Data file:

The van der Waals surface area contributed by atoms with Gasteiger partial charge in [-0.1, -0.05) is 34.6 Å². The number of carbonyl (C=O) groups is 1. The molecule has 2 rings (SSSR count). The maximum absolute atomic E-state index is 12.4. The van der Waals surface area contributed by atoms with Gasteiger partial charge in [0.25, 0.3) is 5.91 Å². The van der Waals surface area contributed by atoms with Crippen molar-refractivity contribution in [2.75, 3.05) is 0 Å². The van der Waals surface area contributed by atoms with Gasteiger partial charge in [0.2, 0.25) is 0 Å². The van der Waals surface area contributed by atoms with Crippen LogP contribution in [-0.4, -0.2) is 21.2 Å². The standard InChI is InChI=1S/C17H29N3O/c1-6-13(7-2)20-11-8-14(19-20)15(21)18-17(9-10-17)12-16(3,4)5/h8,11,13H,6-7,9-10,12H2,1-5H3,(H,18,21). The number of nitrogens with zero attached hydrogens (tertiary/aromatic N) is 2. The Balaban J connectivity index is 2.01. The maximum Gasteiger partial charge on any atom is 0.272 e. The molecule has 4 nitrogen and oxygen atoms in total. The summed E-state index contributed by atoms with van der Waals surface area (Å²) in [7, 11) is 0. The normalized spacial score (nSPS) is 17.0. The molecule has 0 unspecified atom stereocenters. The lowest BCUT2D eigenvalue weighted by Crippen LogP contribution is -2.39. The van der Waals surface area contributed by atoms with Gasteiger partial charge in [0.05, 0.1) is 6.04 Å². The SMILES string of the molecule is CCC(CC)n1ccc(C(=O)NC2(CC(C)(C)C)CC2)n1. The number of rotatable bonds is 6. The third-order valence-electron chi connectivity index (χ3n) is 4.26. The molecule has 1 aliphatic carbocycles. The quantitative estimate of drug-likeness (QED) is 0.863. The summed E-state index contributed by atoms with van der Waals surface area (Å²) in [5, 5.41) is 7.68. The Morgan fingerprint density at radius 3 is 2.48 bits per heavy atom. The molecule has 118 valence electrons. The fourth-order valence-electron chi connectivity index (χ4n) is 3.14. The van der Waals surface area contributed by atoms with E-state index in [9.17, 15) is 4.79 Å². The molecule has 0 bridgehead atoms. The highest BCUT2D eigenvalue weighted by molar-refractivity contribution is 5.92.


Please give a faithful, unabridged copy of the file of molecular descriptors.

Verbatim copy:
The van der Waals surface area contributed by atoms with Gasteiger partial charge in [-0.1, -0.05) is 34.6 Å². The number of carbonyl (C=O) groups is 1. The molecule has 2 rings (SSSR count). The maximum absolute atomic E-state index is 12.4. The van der Waals surface area contributed by atoms with Gasteiger partial charge in [0.25, 0.3) is 5.91 Å². The van der Waals surface area contributed by atoms with Crippen molar-refractivity contribution in [2.75, 3.05) is 0 Å². The van der Waals surface area contributed by atoms with Gasteiger partial charge in [0.2, 0.25) is 0 Å². The van der Waals surface area contributed by atoms with Crippen LogP contribution in [-0.4, -0.2) is 21.2 Å². The standard InChI is InChI=1S/C17H29N3O/c1-6-13(7-2)20-11-8-14(19-20)15(21)18-17(9-10-17)12-16(3,4)5/h8,11,13H,6-7,9-10,12H2,1-5H3,(H,18,21). The number of nitrogens with zero attached hydrogens (tertiary/aromatic N) is 2. The Balaban J connectivity index is 2.01. The maximum Gasteiger partial charge on any atom is 0.272 e. The molecule has 4 nitrogen and oxygen atoms in total. The summed E-state index contributed by atoms with van der Waals surface area (Å²) in [7, 11) is 0. The normalized spacial score (nSPS) is 17.0. The molecule has 0 unspecified atom stereocenters. The lowest BCUT2D eigenvalue weighted by Crippen LogP contribution is -2.39. The van der Waals surface area contributed by atoms with Gasteiger partial charge in [0.05, 0.1) is 6.04 Å². The SMILES string of the molecule is CCC(CC)n1ccc(C(=O)NC2(CC(C)(C)C)CC2)n1. The number of rotatable bonds is 6. The third-order valence-electron chi connectivity index (χ3n) is 4.26. The molecule has 1 aliphatic carbocycles. The quantitative estimate of drug-likeness (QED) is 0.863. The summed E-state index contributed by atoms with van der Waals surface area (Å²) in [5, 5.41) is 7.68. The Morgan fingerprint density at radius 3 is 2.48 bits per heavy atom. The molecule has 118 valence electrons. The fourth-order valence-electron chi connectivity index (χ4n) is 3.14. The van der Waals surface area contributed by atoms with E-state index in [9.17, 15) is 4.79 Å². The molecule has 0 bridgehead atoms. The highest BCUT2D eigenvalue weighted by molar-refractivity contribution is 5.92.